This smart, humorous tale should inspire girls to dream big, experiment, and problem-solve through challenges.

THE GOOD, THE BAD, AND THE BOSSY

From the Best Babysitters Ever series , Vol. 2

In this follow-up to Best Babysitters Ever (2019), Malia, Bree, and Dot need money to go see their favorite pop star in concert. Problem is, these middle schoolers don’t have time to increase their babysitting service hours to earn it.

Malia is forced into an internship with her evil older sister and an even more demanding boss. Bree has just adopted a ferocious cat that she has to watch at all times to prevent it from destroying the entire house. Dot has to get ready for the big science fair. To solve their concert fundraising problem, Malia comes up with the idea to subcontract to “satellite” sitters who can babysit in their place while paying them a percentage. After training their new recruits, the girls soon realize it’s more complicated than they imagined. With third-person perspective shifting chapter by chapter, the girls struggle with their responsibilities while slowly regretting their decision as they discover that the satellite sitters threaten to replace their bosses in the hearts of their charges. With lessons smoothly woven into the storytelling—Bree’s cat’s psychotherapist has advice that applies amazingly well to humans, for instance—the narrative neatly balances humor and wisdom. The book’s cover shows Malia to be black, Dot to be white, and Bree to have light brown skin and long, dark hair.

This smart, humorous tale should inspire girls to dream big, experiment, and problem-solve through challenges. (Fiction. 10-12)

Pub Date: Aug. 6, 2019

ISBN: 978-1-328-85090-4

Page Count: 304

Publisher: HMH Books

Review Posted Online: May 26, 2019

Kirkus Reviews Issue: June 15, 2019

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Wholesome shading to bland, but well-stocked with exotic creatures and locales, plus an agreeable cast headed by a child...

KEEPER OF THE LOST CITIES

A San Diego preteen learns that she’s an elf, with a place in magic school if she moves to the elves’ hidden realm.

Having felt like an outsider since a knock on the head at age 5 left her able to read minds, Sophie is thrilled when hunky teen stranger Fitz convinces her that she’s not human at all and transports her to the land of Lumenaria, where the ageless elves live. Taken in by a loving couple who run a sanctuary for extinct and mythical animals, Sophie quickly gathers friends and rivals at Foxfire, a distinctly Hogwarts-style school. She also uncovers both clues to her mysterious origins and hints that a rash of strangely hard-to-quench wildfires back on Earth are signs of some dark scheme at work. Though Messenger introduces several characters with inner conflicts and ambiguous agendas, Sophie herself is more simply drawn as a smart, radiant newcomer who unwillingly becomes the center of attention while developing what turn out to be uncommonly powerful magical abilities—reminiscent of the younger Harry Potter, though lacking that streak of mischievousness that rescues Harry from seeming a little too perfect. The author puts her through a kidnapping and several close brushes with death before leaving her poised, amid hints of a higher destiny and still-anonymous enemies, for sequels.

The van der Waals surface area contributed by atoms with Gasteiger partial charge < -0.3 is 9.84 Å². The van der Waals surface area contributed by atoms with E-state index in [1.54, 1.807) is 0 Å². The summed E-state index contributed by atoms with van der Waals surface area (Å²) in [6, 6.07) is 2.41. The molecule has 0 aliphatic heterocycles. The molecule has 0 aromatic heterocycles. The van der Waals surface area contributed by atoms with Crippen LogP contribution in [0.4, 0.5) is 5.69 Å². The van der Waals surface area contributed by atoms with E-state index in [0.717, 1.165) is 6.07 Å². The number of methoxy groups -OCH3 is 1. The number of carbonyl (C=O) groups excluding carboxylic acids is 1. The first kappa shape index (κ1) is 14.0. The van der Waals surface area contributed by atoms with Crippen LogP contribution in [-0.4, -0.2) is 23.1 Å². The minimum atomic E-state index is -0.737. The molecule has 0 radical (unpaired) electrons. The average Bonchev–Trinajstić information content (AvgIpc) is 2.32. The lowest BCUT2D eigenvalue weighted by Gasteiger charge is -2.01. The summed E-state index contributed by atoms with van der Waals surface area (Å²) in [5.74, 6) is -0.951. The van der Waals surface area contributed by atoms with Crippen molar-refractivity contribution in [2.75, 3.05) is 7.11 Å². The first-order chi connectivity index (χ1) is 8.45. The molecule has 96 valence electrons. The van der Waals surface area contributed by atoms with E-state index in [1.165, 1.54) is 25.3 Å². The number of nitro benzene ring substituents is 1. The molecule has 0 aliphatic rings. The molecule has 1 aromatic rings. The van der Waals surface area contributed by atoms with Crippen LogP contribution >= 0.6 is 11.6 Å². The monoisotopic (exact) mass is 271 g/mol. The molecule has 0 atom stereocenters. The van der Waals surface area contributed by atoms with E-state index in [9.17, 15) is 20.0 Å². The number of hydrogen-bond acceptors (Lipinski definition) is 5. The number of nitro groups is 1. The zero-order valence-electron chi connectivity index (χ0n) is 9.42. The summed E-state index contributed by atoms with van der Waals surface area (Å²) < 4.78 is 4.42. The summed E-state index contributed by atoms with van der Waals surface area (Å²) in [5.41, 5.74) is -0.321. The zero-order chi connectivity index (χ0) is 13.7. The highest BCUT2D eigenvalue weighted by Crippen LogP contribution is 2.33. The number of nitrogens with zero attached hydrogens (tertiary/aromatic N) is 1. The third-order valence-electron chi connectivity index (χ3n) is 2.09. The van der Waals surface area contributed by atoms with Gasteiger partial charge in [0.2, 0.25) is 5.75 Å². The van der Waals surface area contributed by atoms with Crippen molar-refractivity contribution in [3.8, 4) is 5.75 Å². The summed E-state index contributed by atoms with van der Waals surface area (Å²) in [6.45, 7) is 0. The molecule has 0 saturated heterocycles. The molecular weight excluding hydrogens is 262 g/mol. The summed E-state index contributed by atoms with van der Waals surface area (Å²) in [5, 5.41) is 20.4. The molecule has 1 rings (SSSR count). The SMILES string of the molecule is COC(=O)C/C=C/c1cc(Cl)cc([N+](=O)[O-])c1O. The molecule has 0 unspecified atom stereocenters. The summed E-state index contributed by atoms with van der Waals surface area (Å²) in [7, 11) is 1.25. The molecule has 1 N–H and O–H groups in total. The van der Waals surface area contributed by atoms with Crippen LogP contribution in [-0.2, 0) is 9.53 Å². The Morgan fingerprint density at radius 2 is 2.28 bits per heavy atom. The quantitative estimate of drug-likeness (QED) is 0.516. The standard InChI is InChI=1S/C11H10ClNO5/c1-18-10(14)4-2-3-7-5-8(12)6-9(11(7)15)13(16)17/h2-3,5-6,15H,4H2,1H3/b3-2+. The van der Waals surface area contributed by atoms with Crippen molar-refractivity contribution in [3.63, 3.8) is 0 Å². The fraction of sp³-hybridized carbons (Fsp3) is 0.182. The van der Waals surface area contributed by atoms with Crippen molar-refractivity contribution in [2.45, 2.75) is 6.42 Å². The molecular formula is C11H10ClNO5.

Wholesome shading to bland, but well-stocked with exotic creatures and locales, plus an agreeable cast headed by a child who, while overly fond of screaming, rises to every challenge. (Fantasy. 10-12)

Pub Date: Oct. 2, 2012

ISBN: 978-1-4424-4593-2

Page Count: 496

Publisher: Aladdin

Review Posted Online: July 18, 2012

Kirkus Reviews Issue: Sept. 1, 2012

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However tried and true, the Harry Potter–esque elements and set pieces don’t keep this cumbersome coming-of-age tale afloat,...

EXILE

From the Keeper of the Lost Cities series , Vol. 2

Full-blown middle-volume-itis leaves this continuation of the tale of a teenage elf who has been genetically modified for so-far undisclosed purposes dead in the water.

As the page count burgeons, significant plot developments slow to a trickle. Thirteen-year-old Sophie manifests yet more magical powers while going head-to-head with hostile members of the Lost Cities Council and her own adoptive elvin father, Grady, over whether the clandestine Black Swan cabal, her apparent creators and (in the previous episode) kidnappers, are allies or enemies. Messenger tries to lighten the tone by dressing Sophie and her classmates at the Hogwarts-ian Foxfire Academy as mastodons for a silly opening ceremony and by having her care for an alicorn—a winged unicorn so magnificent that even its poop sparkles. It’s not enough; two sad memorial services, a trip to a dreary underground prison, a rash of adult characters succumbing to mental breakdowns and a frequently weepy protagonist who is increasingly shunned as “the girl who was taken” give the tale a soggy texture. Also, despite several cryptic clues and a late attack by hooded figures, neither the identity nor the agenda of the Black Swan comes closer to being revealed.

However tried and true, the Harry Potter–esque elements and set pieces don’t keep this cumbersome coming-of-age tale afloat, much less under way. (Fantasy 10-12)

Pub Date: Oct. 1, 2013

ISBN: 978-1-4424-4596-3

Page Count: 576

Publisher: Simon Pulse/Simon & Schuster

Review Posted Online: July 17, 2013

Kirkus Reviews Issue: Aug. 1, 2013

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